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How You Handle Cookies in Browsers Could Affect HTTPS Security

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Improper handling of cookies regardless of the browser that you use could have a negative effect on HHTPS security.

Hackers have found ways of using cookies to lure their unsuspecting victims to grant them success in computers, tablets and Smartphone devices. Hackers are capable of using cookies for extraction of sensitive information from a wide variety of encrypted HTTPS connections.

Causes of Vulnerabilities

The main reason for this level of vulnerability stems from the fact that web browsers have no way of authenticating the sites or domains responsible for setting cookies. The result is that hackers find a loophole for injecting cookies through plain HTTP connections. By injecting the fake cookies, hackers will have no problem doing any of the following tasks remotely as part of their cybercriminal activities:

  1. Hijacking users chats
  2. Stealing search histories
  3. Stealing credit card information
  4. Hijacking financial deposits
  5. Hijack associations such as BitBucket and Google OAuth
  6. Tracking and manipulating shopping carts on several e-commerce sites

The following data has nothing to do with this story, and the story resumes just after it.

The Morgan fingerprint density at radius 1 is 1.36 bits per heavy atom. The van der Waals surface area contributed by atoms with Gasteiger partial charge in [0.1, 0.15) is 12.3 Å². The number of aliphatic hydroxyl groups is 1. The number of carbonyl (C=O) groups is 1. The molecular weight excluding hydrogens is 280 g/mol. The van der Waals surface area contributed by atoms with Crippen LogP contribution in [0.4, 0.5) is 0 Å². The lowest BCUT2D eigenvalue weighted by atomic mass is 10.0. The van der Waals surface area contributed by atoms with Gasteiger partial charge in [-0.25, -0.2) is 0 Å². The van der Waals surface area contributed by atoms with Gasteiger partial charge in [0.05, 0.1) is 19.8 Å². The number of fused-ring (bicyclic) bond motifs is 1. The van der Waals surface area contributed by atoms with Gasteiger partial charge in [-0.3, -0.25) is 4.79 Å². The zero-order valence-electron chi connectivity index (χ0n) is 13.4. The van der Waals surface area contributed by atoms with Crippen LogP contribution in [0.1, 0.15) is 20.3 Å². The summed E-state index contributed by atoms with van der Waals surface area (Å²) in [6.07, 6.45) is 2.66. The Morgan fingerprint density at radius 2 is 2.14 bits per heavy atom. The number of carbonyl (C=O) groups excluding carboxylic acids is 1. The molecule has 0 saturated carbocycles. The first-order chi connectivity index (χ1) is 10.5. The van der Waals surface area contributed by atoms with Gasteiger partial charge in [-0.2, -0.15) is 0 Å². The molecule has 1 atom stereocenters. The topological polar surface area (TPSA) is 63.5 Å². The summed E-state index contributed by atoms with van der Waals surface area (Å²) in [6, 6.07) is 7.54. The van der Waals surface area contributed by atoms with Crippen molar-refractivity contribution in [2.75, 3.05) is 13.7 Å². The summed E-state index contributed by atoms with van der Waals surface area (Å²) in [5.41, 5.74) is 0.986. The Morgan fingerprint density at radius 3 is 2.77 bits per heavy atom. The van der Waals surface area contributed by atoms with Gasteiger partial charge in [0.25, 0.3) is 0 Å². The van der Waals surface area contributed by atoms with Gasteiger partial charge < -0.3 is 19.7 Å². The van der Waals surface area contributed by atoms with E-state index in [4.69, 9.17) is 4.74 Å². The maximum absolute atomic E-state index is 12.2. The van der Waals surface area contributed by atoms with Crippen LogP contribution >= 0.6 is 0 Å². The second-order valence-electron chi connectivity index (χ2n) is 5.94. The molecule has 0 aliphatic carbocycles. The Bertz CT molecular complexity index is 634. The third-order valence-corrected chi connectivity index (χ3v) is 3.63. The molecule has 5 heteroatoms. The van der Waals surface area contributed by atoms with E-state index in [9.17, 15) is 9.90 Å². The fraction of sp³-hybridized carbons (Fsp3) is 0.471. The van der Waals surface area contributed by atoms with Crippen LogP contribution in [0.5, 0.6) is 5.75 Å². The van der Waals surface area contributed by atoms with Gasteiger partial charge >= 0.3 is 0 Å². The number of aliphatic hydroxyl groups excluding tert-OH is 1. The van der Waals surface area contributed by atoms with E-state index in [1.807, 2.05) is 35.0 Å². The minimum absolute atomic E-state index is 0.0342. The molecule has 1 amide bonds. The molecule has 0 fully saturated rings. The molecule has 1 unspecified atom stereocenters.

7. Tracking the user’s purchase history on Amazon.com

While this is happening, users will be frustrated to learn that they are vulnerable to such attacks regardless of the browser that they use. In this regard, using Google Chrome, Safari or Mozilla Firefox will not offer you much protection. The reason for this is that none of these well-recognized browsers currently offers any protection against attacks conducted by hackers or cyber criminals using cookie vulnerabilities, thus the reason some users prefer private browsing.

Banks and Search Engines Affected

The fact that cookie-related vulnerabilities affect some of the most trustworthy websites on the Internet today should be a concern to all users. Banks and some of the biggest search engines are vulnerable to attacks conducted using cookies. The implementation weaknesses that exist in the aforementioned major web browsers exacerbate the vulnerabilities further. The result of all these vulnerabilities includes privacy violation in addition to online victimization.

Cookie-related vulnerabilities thrive because of the ease with which cookies can traverse different websites in a way that no other protocol can. The best solution for this vulnerability remains implementation of HSTS, also known as HTTP Strict Transport Security at the server level. The only downside to the HSTS approach is that less than 5% of the leading 145,000 HTTPS websites on the Internet currently support HSTS.

On the other hand, all the web-browsers mentioned above owe it to their customers to prevent attackers from using sub-domains for generating malicious cookies. Users also need to identify ways of keeping themselves free, secure and safe from cookie-related attacks. Do not accept cookie requests from untrustworthy sites. Identify the best ways to manage your privacy. A complete blocking of the cookies could work only that it risks your experience on some sites.